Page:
New research released Thursday by the Mayo Clinic suggests childhood attention deficit/hyperactivity disorder (ADHD) may be tied to the development of obesity, particularly in women.

The study, published in Mayo Clinic Proceedings, analyzed the medical records of 336 people diagnosed with childhood ADHD who were born from 1976 to 1982 and compared them to a similarly matched group of people without ADHD (665 participants in total). Women with ADHD were twice as likely to develop obesity during either childhood or adulthood than their controls following their initial diagnosis. The stark difference, however, wasn’t linked to stimulants, a popular ADHD treatment.

"Females with ADHD are at risk of developing obesity during adulthood, and stimulant medications used to treat ADHD do not appear to alter that risk," said lead author Dr. Seema Kumar, pediatrician and researcher at Mayo Clinic Children's Research Center in a statement.

Earlier research has hinted at the connection between the often misunderstood condition and obesity, particularly for those whose ADHD continues to progress into adulthood. A 2002 study, for instance, showed that a large proportion of people seeking weight loss treatment have a history of ADHD, while a 2009 study broadly looked at the prevalence of obesity in ADHD and non-ADHD populations and found it higher in the former group (29 percent vs 21 percent). Kumar and her colleagues decided to take a different approach, one that allowed them to trace the potential development of obesity from an early age onward.

"This is the first population-based longitudinal study to examine the association between ADHD and development of obesity using ADHD cases and controls of both sexes derived from the same birth cohort," said Kumar. The subjects were followed for an average of 26 years, up until 2010. Ultimately, 155 patients with ADHD and 232 control subjects became obese by the end of the study period.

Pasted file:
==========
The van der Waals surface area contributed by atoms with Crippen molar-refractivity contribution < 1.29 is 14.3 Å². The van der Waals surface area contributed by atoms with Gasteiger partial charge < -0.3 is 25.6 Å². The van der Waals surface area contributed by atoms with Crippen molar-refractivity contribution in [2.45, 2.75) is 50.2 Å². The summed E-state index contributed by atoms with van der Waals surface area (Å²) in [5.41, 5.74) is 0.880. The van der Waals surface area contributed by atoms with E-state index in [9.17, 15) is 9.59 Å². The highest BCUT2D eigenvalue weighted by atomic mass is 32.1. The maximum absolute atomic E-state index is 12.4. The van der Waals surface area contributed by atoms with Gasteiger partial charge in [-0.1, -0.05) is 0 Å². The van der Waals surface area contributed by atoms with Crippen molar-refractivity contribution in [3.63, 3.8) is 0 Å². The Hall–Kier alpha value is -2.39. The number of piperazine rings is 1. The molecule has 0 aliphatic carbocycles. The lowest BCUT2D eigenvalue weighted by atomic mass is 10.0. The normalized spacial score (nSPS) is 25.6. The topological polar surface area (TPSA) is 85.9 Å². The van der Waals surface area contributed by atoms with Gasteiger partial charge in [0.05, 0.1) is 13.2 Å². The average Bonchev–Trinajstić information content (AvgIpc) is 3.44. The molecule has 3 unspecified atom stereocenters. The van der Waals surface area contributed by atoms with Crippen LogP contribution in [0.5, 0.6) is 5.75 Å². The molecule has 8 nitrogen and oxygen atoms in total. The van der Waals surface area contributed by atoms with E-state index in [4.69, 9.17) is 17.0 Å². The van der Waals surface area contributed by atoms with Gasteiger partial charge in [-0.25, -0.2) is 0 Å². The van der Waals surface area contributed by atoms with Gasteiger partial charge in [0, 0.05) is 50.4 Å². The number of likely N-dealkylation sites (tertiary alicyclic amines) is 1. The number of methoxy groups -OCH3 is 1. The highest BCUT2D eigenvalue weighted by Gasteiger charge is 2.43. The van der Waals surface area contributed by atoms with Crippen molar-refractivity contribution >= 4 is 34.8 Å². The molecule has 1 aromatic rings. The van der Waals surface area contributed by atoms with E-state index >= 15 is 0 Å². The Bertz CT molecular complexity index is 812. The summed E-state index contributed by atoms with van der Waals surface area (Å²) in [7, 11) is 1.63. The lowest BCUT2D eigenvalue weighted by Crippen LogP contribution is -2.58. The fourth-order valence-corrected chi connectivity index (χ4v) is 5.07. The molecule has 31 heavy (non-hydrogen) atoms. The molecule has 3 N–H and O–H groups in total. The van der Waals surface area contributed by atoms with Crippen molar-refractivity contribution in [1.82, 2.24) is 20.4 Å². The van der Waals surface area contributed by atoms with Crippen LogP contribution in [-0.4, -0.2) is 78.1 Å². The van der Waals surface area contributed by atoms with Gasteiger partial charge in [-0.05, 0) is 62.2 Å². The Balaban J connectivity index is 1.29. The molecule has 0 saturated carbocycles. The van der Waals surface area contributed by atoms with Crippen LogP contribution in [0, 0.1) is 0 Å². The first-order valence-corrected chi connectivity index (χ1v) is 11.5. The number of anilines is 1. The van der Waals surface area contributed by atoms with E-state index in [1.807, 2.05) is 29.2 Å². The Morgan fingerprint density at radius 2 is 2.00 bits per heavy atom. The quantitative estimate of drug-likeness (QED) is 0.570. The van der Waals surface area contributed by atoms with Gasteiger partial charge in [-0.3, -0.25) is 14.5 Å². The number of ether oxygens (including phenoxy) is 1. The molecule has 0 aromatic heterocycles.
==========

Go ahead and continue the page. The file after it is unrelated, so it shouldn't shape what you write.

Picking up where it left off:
Like all population studies, though, these latest findings can only tell us that a relationship between ADHD and obesity exists, not the reason(s) why. The 2009 study found that people with a history of ADHD were also more likely to suffer from other psychological conditions that might in turn increase obesity risk, such as binge-eating disorder, but that only partially explained the link. As the researchers note, the dysfunctional dopamine production often found in people with ADHD may also play a part, since dopamine helps regulate appetite, impulse control, and how we respond to rewards such as food.

While men with ADHD did appear to have an elevated risk of obesity as well, that risk wasn’t noticeably significant. Because of that, the researchers theorize the link may have to do with how each gender experiences ADHD. Women are more likely to develop an inattentive subtype of ADHD, while men are more often impulsive and hyperactive, they noted, before going on to add that “lower self-efficacy and poorer coping strategies as well as higher rates of depression, anxiety, and eating disorders in girls with ADHD may contribute to habits that predispose to excess weight gain.”

Reasons aside, the researchers hope their findings highlight the need to reach out to ADHD patients and discuss their lifestyle habits.

“There is a need for greater awareness of the association between ADHD and obesity in female patients among patients themselves, caregivers, and medical staff,” the researchers concluded. “Preventive measures targeting healthy eating and active lifestyle should be incorporated as part of routine care of all patients with ADHD.”

Source: Castaneda R, Kumar S, Voigt R, et al. Childhood Attention-Deficit/Hyperactivity Disorder, Sex, and Obesity: A Longitudinal Population-Based Study. Mayo Clinic Proceedings. 2016.